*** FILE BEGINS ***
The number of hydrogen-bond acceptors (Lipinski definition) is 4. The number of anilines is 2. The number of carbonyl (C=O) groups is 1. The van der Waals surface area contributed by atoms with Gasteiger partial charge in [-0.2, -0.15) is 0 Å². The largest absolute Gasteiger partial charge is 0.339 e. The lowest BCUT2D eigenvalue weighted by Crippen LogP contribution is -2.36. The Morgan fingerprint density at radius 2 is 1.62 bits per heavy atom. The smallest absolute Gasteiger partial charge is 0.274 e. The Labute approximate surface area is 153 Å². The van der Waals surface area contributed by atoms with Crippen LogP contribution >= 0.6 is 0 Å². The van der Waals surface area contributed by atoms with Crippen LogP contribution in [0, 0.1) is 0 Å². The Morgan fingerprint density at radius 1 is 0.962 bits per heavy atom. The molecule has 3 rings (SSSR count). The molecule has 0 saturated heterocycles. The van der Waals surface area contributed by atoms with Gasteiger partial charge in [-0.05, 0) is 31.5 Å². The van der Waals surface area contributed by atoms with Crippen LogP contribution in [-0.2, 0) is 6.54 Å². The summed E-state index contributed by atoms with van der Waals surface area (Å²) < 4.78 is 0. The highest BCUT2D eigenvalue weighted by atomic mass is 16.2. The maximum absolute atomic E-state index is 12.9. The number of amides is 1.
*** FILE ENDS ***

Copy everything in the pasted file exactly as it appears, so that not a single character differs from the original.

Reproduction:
The number of hydrogen-bond acceptors (Lipinski definition) is 4. The number of anilines is 2. The number of carbonyl (C=O) groups is 1. The van der Waals surface area contributed by atoms with Gasteiger partial charge in [-0.2, -0.15) is 0 Å². The largest absolute Gasteiger partial charge is 0.339 e. The lowest BCUT2D eigenvalue weighted by Crippen LogP contribution is -2.36. The Morgan fingerprint density at radius 2 is 1.62 bits per heavy atom. The smallest absolute Gasteiger partial charge is 0.274 e. The Labute approximate surface area is 153 Å². The van der Waals surface area contributed by atoms with Crippen LogP contribution >= 0.6 is 0 Å². The van der Waals surface area contributed by atoms with Crippen LogP contribution in [0, 0.1) is 0 Å². The Morgan fingerprint density at radius 1 is 0.962 bits per heavy atom. The molecule has 3 rings (SSSR count). The molecule has 0 saturated heterocycles. The van der Waals surface area contributed by atoms with Gasteiger partial charge in [-0.05, 0) is 31.5 Å². The van der Waals surface area contributed by atoms with Crippen LogP contribution in [-0.2, 0) is 6.54 Å². The summed E-state index contributed by atoms with van der Waals surface area (Å²) < 4.78 is 0. The highest BCUT2D eigenvalue weighted by atomic mass is 16.2. The maximum absolute atomic E-state index is 12.9. The number of amides is 1.